I hear often that some people have personality and others don’t. It sounds like a harmless comment, but many are affected by its impact and live their lives feeling insecure and inadequate.
Psychology tells us that that all people have their own personality as a way of thinking and behaving that makes them individuals and somehow different to the others. Our observations will also show us that all people develop their own way of being as they go through life.
Yet, we categorize people, a tendency deeply rooted in our human minds, and by doing that we reinforce a set of desired behaviours which put a lot of pressure on us all.
We think of people “with personality” as “outgoing”, more “pleasant”, “vocal”, “original”, and we seem to find them popular. Those that are more “reserved”, less “talkative” or “private”, are perceived as “bland”, “annoying” or “boring” and will be excluded. But how did we get here?
Our manifested personality is only a social persona
If we look back in history, we see that different human qualities have been valued from an era to another, and what is nowadays perceived as socially acceptable might not have been a norm decades or centuries ago.
Those that have lived to know the world three or four decades ago will remember that life was more relaxed and there was less pressure on individuals to fit a social profile or another at that time.
Technology has changed the world significantly and the fast communication channels and social media have created many trends that continue to contribute massively to how we look at the human personality nowadays.
In a time when being loud and highly shocking sometimes gains attention, there is no surprise that people who embrace a quieter demeanor are classed as lacking personality, nor that those with bubbling personalities are expected to consistently deliver on that.
What we sometimes forget is that the manifested personality is not necessarily our natural way of being but a social persona, and the more distance we put between them two, the less connected with ourselves we become.
The sour taste of awakening
Full of energy and social, or withdrawn and isolated, these are behaviours we all have the ability to display, both naturally and artificially. What seems to be common to all of us is the sense of pressure and distress we experience in facing this demanding world around us.
Can you remember a time when you saw someone adopting trends in thinking and behaviour that were in clear conflict with their values, only to present themselves in a more digestible package to others or to gain some benefits? I am sure I can think of at least one time when that happened to me and probably it happened to you as well.
It is true that the expectations for humans have changed over times, but the human being has not changed that much. Essentially, we all want to belong and be liked, accepted and valued by others.
When we work with ourselves and we connect with who we really are within, we often find that our social persona is a bit different than our real self. That helps us understand ourselves and others better, but it also brings disappointment and awakening.
It can be painful to realize that for a while or for longer time we lived disconnected from who we were in order to connect with whom we were expected to be. That disharmonious way of living can have great implications on our wellbeing and our quality of life.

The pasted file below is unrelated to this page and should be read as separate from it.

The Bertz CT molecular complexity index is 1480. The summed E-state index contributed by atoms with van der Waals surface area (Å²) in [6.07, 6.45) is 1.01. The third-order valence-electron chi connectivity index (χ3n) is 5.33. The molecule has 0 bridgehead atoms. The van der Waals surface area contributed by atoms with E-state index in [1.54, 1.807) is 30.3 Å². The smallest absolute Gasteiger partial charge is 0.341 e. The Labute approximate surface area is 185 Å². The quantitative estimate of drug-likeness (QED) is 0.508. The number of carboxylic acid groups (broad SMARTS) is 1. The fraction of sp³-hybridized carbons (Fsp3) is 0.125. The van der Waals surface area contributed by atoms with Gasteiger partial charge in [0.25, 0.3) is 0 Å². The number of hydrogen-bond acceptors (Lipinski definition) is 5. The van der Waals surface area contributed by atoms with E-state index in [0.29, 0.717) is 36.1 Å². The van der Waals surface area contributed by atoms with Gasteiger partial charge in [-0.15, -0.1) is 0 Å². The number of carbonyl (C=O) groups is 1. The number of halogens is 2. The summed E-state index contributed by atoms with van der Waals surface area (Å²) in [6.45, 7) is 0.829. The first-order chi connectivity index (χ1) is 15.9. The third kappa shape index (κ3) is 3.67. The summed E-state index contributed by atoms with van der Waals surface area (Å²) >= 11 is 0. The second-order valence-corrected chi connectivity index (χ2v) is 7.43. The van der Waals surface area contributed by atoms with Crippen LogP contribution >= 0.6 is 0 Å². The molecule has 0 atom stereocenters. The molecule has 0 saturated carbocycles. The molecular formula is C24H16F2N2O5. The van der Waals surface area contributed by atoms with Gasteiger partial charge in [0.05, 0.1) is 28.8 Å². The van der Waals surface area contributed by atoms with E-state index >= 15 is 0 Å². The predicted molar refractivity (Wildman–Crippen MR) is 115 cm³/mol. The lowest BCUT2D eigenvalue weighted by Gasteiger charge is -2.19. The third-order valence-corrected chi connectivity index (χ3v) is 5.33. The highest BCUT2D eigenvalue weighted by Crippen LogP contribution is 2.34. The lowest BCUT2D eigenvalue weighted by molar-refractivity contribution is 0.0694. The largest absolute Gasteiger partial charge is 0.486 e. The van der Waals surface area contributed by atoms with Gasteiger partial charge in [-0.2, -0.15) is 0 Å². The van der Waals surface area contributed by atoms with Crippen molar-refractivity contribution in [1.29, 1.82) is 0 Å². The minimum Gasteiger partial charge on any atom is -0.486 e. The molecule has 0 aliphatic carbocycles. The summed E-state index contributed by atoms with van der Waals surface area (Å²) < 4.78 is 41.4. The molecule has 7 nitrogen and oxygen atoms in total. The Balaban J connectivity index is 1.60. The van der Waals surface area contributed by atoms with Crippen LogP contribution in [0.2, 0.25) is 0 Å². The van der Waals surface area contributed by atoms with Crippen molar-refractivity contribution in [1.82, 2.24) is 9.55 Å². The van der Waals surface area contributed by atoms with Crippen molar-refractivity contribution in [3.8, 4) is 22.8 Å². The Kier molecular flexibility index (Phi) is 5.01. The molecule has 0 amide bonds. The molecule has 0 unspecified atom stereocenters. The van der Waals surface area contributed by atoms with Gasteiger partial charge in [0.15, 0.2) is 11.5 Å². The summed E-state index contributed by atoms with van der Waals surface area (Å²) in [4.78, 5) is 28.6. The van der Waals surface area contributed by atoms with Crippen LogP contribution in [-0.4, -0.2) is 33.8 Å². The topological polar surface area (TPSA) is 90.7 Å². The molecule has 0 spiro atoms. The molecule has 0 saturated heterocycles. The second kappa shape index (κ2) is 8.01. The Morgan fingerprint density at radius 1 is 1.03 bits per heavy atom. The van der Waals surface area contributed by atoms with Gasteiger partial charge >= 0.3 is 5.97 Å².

4 steps towards becoming more authentic
Now, how can we prevent or repair this gap between who we are and who we think we should be?
Firstly, we can become aware that the world around us has a very powerful influence on us and will continue to shape us despite our resistance. Checking regularly on what we think and how we behave, and understanding what led to that way of being can bring awareness and enlightenment.
Secondly, we can accept that there is no right or wrong in being a certain way or another, and acknowledge that we are all different, but also very similar in our personalities, and that we can retain our originality and naturalness.
Thirdly, we can accept ourselves as we are and make adjustments if we feel changing might enhance our existence and not for the sake of being liked and validated.
Lastly, we can think outside the box and understand that the misconception we hold within about human personality is not an exception and, extrapolating, it might relate to other topics. At a larger scale, when such ideas penetrate our mentality as a society, they will integrate in what we hold as “truths” and will be passed onto the next generations. This will see our children and grandchildren develop even more extreme views on the desired human personality which can reinforce intolerance and division instead of embracing our nature and appreciating human diversity as it is.
Testing your prejudice now
To move this into a more practical perspective, take a look around you and find someone whose personality you think you might not like that much. Explore if this feeling belongs to you personally or has been instilled in you by the world around you.
Ask yourselves how well you know this person, what might they think of the world, how might they feel within themselves and imagine what could make them become like that. Try to see if you can separate their social persona from who they really are inside.
In the event your vibe towards them has changed, be proactive and engage with that person. Tell them something positive about their personality, something to touch their soul and remind them how special they are.